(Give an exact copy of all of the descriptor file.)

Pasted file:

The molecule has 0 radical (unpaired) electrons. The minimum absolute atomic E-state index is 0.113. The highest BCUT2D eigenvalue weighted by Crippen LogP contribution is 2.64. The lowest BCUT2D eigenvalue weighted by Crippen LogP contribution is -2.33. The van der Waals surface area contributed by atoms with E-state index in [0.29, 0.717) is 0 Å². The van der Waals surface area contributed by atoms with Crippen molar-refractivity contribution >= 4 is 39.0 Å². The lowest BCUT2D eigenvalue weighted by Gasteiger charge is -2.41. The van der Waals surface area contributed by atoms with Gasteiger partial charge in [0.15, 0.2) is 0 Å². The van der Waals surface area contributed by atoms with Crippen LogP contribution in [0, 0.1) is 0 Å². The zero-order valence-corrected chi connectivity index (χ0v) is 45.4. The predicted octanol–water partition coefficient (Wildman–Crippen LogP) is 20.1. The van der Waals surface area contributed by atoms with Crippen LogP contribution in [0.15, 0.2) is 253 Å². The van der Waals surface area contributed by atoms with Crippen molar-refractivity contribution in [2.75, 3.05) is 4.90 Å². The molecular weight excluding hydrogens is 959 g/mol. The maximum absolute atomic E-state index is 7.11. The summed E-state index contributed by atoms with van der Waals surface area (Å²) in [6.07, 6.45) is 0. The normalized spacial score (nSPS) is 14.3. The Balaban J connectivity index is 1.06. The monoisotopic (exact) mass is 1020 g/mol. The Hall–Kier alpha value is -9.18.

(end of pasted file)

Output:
The molecule has 0 radical (unpaired) electrons. The minimum absolute atomic E-state index is 0.113. The highest BCUT2D eigenvalue weighted by Crippen LogP contribution is 2.64. The lowest BCUT2D eigenvalue weighted by Crippen LogP contribution is -2.33. The van der Waals surface area contributed by atoms with E-state index in [0.29, 0.717) is 0 Å². The van der Waals surface area contributed by atoms with Crippen molar-refractivity contribution >= 4 is 39.0 Å². The lowest BCUT2D eigenvalue weighted by Gasteiger charge is -2.41. The van der Waals surface area contributed by atoms with Gasteiger partial charge in [0.15, 0.2) is 0 Å². The van der Waals surface area contributed by atoms with Crippen LogP contribution in [0, 0.1) is 0 Å². The zero-order valence-corrected chi connectivity index (χ0v) is 45.4. The predicted octanol–water partition coefficient (Wildman–Crippen LogP) is 20.1. The van der Waals surface area contributed by atoms with Crippen LogP contribution in [0.15, 0.2) is 253 Å². The van der Waals surface area contributed by atoms with Crippen molar-refractivity contribution in [2.75, 3.05) is 4.90 Å². The molecular weight excluding hydrogens is 959 g/mol. The maximum absolute atomic E-state index is 7.11. The summed E-state index contributed by atoms with van der Waals surface area (Å²) in [6.07, 6.45) is 0. The normalized spacial score (nSPS) is 14.3. The Balaban J connectivity index is 1.06. The monoisotopic (exact) mass is 1020 g/mol. The Hall–Kier alpha value is -9.18.